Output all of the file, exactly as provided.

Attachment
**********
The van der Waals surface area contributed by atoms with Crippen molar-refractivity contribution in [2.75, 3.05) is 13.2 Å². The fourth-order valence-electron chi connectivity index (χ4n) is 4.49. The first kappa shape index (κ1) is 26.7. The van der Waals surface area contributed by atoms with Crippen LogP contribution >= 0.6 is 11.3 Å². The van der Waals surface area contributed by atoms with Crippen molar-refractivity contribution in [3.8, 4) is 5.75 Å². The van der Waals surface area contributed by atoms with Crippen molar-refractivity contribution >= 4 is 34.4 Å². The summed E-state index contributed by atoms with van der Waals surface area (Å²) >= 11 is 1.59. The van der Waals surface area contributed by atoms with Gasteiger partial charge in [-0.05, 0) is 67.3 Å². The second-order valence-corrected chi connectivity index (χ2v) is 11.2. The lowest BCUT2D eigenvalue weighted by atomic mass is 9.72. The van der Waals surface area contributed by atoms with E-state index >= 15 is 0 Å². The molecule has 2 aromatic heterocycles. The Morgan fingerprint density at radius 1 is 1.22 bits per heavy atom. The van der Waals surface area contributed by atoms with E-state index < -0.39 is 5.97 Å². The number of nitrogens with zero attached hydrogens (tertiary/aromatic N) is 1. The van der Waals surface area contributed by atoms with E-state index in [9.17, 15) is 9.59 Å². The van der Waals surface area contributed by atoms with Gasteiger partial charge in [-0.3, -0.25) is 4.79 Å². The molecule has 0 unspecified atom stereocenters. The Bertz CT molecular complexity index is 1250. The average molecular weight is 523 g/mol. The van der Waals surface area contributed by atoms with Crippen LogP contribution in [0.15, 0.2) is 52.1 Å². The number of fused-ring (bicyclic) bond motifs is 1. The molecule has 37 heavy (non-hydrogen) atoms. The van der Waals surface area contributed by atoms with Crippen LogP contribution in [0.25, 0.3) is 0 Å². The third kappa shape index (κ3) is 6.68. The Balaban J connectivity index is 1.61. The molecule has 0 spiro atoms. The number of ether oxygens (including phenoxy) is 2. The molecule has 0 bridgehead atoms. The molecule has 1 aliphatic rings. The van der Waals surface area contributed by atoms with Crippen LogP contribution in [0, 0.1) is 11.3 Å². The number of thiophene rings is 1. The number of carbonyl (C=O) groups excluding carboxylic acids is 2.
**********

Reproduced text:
The van der Waals surface area contributed by atoms with Crippen molar-refractivity contribution in [2.75, 3.05) is 13.2 Å². The fourth-order valence-electron chi connectivity index (χ4n) is 4.49. The first kappa shape index (κ1) is 26.7. The van der Waals surface area contributed by atoms with Crippen LogP contribution >= 0.6 is 11.3 Å². The van der Waals surface area contributed by atoms with Crippen molar-refractivity contribution in [3.8, 4) is 5.75 Å². The van der Waals surface area contributed by atoms with Crippen molar-refractivity contribution >= 4 is 34.4 Å². The summed E-state index contributed by atoms with van der Waals surface area (Å²) >= 11 is 1.59. The van der Waals surface area contributed by atoms with Gasteiger partial charge in [-0.05, 0) is 67.3 Å². The second-order valence-corrected chi connectivity index (χ2v) is 11.2. The lowest BCUT2D eigenvalue weighted by atomic mass is 9.72. The van der Waals surface area contributed by atoms with E-state index >= 15 is 0 Å². The molecule has 2 aromatic heterocycles. The Morgan fingerprint density at radius 1 is 1.22 bits per heavy atom. The van der Waals surface area contributed by atoms with E-state index < -0.39 is 5.97 Å². The number of nitrogens with zero attached hydrogens (tertiary/aromatic N) is 1. The van der Waals surface area contributed by atoms with E-state index in [9.17, 15) is 9.59 Å². The van der Waals surface area contributed by atoms with Gasteiger partial charge in [-0.3, -0.25) is 4.79 Å². The molecule has 0 unspecified atom stereocenters. The Bertz CT molecular complexity index is 1250. The average molecular weight is 523 g/mol. The van der Waals surface area contributed by atoms with Crippen LogP contribution in [0.15, 0.2) is 52.1 Å². The number of fused-ring (bicyclic) bond motifs is 1. The molecule has 37 heavy (non-hydrogen) atoms. The van der Waals surface area contributed by atoms with Crippen LogP contribution in [0.25, 0.3) is 0 Å². The third kappa shape index (κ3) is 6.68. The Balaban J connectivity index is 1.61. The molecule has 0 spiro atoms. The number of ether oxygens (including phenoxy) is 2. The molecule has 0 bridgehead atoms. The molecule has 1 aliphatic rings. The van der Waals surface area contributed by atoms with Crippen LogP contribution in [0, 0.1) is 11.3 Å². The number of thiophene rings is 1. The number of carbonyl (C=O) groups excluding carboxylic acids is 2.